Roger Stone. Photo: Mark Makela/Getty Images

A jury found longtime Trump associate Roger Stone found guilty on seven counts that include obstruction, giving false statements to a House committee and witness tampering on Friday, following the conclusion of a federal trial on charges related to the Mueller investigation.

Context: Stone, 67, was indicted in January. He lied to Congress about his efforts to learn more about when WikiLeaks would publish damaging emails about 2016 Democratic presidential candidate Hillary Clinton.

  • The lies centered on the existence of certain texts and emails, Stone's conversations with Trump campaign officials, and the use of WikiLeaks intermediary that Stone named as comedian Randy Credico.

The big picture: Prosecutors alleged in closing arguments that Stone lied to congressional investigators because he "knew that if this information came out it would look really bad for his longtime associate Donald Trump," the New York Times reports.

  • CNN notes that the most significant revelation from Stone's trial was "the extent to which Stone was in touch with Trump directly and other campaign officials, and how they eagerly anticipated WikiLeaks' releases of hacked Democratic emails in 2016."
  • Those communications also allegedly involved a July 2016 phone conversation between Stone and Trump in which the two discussed future WikiLeaks email dumps, former deputy campaign manager Rick gates testified.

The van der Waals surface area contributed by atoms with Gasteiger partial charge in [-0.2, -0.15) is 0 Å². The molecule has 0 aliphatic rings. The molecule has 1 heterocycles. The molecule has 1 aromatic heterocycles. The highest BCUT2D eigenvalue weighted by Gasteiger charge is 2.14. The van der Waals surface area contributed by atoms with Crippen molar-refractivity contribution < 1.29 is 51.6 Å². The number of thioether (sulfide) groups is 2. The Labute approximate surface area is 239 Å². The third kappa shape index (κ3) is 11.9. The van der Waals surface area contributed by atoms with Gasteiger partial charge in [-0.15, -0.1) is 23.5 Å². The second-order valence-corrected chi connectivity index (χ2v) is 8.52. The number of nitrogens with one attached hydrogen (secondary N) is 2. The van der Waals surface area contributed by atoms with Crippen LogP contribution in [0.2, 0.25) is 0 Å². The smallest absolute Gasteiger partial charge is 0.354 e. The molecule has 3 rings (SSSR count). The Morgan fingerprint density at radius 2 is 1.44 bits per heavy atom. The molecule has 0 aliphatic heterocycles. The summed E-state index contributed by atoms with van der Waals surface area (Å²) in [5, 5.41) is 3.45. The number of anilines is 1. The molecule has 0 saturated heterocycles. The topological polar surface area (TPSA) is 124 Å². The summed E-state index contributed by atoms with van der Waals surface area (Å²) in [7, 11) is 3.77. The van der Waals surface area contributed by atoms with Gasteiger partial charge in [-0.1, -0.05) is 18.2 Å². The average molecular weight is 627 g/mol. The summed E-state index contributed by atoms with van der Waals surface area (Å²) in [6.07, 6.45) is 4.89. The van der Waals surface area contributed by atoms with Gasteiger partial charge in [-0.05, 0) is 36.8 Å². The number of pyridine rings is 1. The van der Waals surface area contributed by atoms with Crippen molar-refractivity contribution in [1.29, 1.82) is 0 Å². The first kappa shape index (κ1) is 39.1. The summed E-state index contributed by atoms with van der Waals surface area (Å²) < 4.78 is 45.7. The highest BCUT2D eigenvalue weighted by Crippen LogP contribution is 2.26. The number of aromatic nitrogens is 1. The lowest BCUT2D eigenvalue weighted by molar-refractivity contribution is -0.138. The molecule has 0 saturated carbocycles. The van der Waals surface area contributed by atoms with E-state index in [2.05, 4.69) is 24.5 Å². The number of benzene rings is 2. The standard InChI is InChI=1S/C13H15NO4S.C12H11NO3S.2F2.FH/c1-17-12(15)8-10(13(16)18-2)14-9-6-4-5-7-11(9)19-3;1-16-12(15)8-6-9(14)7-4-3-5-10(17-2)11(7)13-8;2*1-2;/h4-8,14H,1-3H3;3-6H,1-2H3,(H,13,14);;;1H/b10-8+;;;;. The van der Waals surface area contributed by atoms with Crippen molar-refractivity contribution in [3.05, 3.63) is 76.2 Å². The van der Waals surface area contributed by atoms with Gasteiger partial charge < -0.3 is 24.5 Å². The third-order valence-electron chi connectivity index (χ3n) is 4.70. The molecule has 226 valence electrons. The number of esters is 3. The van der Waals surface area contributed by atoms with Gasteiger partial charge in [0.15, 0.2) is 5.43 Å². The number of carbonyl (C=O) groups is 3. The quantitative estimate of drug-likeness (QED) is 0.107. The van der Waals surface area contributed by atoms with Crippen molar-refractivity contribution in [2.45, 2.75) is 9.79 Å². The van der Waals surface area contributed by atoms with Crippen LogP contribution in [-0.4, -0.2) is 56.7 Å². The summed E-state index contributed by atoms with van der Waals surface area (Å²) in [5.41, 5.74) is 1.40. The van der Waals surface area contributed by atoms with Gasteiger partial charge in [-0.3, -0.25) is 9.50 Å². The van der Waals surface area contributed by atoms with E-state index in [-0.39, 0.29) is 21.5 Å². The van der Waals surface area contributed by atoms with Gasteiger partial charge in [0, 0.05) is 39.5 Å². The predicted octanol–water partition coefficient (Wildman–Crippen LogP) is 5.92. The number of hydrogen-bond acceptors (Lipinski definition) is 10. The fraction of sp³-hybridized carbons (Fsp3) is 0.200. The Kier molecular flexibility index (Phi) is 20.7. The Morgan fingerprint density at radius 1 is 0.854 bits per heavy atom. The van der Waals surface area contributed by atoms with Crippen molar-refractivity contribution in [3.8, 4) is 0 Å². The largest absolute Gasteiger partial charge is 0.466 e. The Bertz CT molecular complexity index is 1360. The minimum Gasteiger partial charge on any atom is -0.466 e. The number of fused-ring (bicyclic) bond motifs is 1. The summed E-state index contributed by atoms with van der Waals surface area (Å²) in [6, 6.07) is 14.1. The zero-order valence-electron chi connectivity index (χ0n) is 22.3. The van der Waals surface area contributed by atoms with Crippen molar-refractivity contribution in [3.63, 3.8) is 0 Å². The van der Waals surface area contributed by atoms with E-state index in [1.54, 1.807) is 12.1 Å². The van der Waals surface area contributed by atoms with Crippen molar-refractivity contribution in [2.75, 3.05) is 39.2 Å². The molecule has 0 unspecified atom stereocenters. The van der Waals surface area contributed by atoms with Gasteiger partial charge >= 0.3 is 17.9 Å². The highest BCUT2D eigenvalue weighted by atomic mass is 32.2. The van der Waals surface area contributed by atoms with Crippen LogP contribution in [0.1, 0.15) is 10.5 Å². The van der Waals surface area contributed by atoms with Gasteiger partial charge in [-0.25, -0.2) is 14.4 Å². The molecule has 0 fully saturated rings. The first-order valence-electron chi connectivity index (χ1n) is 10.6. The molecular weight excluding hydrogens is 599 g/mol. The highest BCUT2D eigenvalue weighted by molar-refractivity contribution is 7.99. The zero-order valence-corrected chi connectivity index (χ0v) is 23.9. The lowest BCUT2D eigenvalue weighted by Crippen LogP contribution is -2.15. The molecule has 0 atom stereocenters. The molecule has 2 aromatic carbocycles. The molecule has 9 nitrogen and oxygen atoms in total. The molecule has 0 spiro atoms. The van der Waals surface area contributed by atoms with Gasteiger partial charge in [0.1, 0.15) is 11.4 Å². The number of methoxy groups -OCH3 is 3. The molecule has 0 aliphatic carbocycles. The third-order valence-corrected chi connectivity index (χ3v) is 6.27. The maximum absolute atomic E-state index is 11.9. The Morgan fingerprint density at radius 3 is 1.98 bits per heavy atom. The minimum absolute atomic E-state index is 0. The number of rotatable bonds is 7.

Go deeper: Prosecutors accuse Roger Stone of violating gag order with social media posts

Go deeper

Big Tech marshals a right-leaning army of allies for antitrust fight

Illustration: Eniola Odetunde/Axios

As tech's giants prepare to face off with antitrust enforcers this summer, they will draw support from an array of predominantly right-leaning defenders ranging from influential former government officials to well-connected think tanks.

The big picture: The Justice Department, the Federal Trade Commission and the states have multiple investigations of monopolistic behavior underway targeting Facebook and Google, with other giants like Amazon and Apple also facing rising scrutiny. Many observers expect a lawsuit against Google to land this summer.

John Roberts' long game

Illustration: Sarah Grillo/Axios

Supreme Court Chief Justice John Roberts is not the revolutionary that conservative activists want him to be.

He moves slower than they want, sides with liberals more than they want, and trims his sails in ways they find maddening. But he is still deeply and unmistakably conservative, pulling the law to the right — at his own pace and in his own image.

1 hour ago - Health

The U.S.' new default coronavirus strategy: herd immunity

Illustration: Aïda Amer/Axios

By letting the coronavirus surge through the population with only minimal social distancing measures in place, the U.S. has accidentally become the world’s largest experiment in herd immunity.

Why it matters: Letting the virus spread while minimizing human loss is doable, in theory. But it requires very strict protections for vulnerable people, almost none of which the U.S. has established.